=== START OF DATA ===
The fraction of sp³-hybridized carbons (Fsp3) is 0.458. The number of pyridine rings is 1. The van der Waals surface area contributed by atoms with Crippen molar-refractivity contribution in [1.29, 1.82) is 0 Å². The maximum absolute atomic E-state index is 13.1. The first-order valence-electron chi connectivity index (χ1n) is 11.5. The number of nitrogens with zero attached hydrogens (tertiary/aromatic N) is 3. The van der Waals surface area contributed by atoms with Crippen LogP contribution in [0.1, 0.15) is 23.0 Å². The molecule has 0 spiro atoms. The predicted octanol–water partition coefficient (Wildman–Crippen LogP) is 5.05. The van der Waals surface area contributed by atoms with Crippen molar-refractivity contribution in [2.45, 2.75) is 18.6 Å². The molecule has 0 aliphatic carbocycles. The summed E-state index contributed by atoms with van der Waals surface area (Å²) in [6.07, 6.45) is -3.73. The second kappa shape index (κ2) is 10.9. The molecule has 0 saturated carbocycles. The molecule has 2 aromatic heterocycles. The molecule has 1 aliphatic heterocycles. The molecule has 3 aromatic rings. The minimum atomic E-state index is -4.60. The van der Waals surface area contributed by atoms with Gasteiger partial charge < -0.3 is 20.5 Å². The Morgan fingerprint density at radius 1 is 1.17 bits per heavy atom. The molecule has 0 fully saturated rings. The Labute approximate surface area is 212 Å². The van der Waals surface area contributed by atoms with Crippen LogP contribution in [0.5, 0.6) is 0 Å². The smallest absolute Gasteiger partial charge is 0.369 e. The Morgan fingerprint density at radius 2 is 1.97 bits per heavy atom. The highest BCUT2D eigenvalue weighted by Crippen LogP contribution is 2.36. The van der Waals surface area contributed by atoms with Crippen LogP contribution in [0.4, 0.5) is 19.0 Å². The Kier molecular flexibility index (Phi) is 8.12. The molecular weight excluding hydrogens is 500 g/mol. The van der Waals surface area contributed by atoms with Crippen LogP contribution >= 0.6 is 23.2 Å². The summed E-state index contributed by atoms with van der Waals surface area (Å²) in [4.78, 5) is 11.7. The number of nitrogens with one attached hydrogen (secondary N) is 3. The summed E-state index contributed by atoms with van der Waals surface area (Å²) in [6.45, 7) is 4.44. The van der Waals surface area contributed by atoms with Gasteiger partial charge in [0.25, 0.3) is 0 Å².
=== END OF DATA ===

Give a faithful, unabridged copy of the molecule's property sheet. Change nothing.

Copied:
The fraction of sp³-hybridized carbons (Fsp3) is 0.458. The number of pyridine rings is 1. The van der Waals surface area contributed by atoms with Crippen molar-refractivity contribution in [1.29, 1.82) is 0 Å². The maximum absolute atomic E-state index is 13.1. The first-order valence-electron chi connectivity index (χ1n) is 11.5. The number of nitrogens with zero attached hydrogens (tertiary/aromatic N) is 3. The van der Waals surface area contributed by atoms with Crippen LogP contribution in [0.1, 0.15) is 23.0 Å². The molecule has 0 spiro atoms. The predicted octanol–water partition coefficient (Wildman–Crippen LogP) is 5.05. The van der Waals surface area contributed by atoms with Crippen molar-refractivity contribution in [2.45, 2.75) is 18.6 Å². The molecule has 0 aliphatic carbocycles. The summed E-state index contributed by atoms with van der Waals surface area (Å²) in [6.07, 6.45) is -3.73. The second kappa shape index (κ2) is 10.9. The molecule has 0 saturated carbocycles. The molecule has 2 aromatic heterocycles. The molecule has 1 aliphatic heterocycles. The molecule has 3 aromatic rings. The minimum atomic E-state index is -4.60. The van der Waals surface area contributed by atoms with Gasteiger partial charge < -0.3 is 20.5 Å². The Morgan fingerprint density at radius 1 is 1.17 bits per heavy atom. The molecule has 0 fully saturated rings. The Labute approximate surface area is 212 Å². The van der Waals surface area contributed by atoms with Crippen LogP contribution in [0.5, 0.6) is 0 Å². The smallest absolute Gasteiger partial charge is 0.369 e. The Morgan fingerprint density at radius 2 is 1.97 bits per heavy atom. The highest BCUT2D eigenvalue weighted by Crippen LogP contribution is 2.36. The van der Waals surface area contributed by atoms with Crippen LogP contribution in [0.4, 0.5) is 19.0 Å². The Kier molecular flexibility index (Phi) is 8.12. The molecular weight excluding hydrogens is 500 g/mol. The van der Waals surface area contributed by atoms with Crippen LogP contribution >= 0.6 is 23.2 Å². The summed E-state index contributed by atoms with van der Waals surface area (Å²) in [4.78, 5) is 11.7. The number of nitrogens with one attached hydrogen (secondary N) is 3. The summed E-state index contributed by atoms with van der Waals surface area (Å²) in [6.45, 7) is 4.44. The van der Waals surface area contributed by atoms with Gasteiger partial charge in [0.25, 0.3) is 0 Å².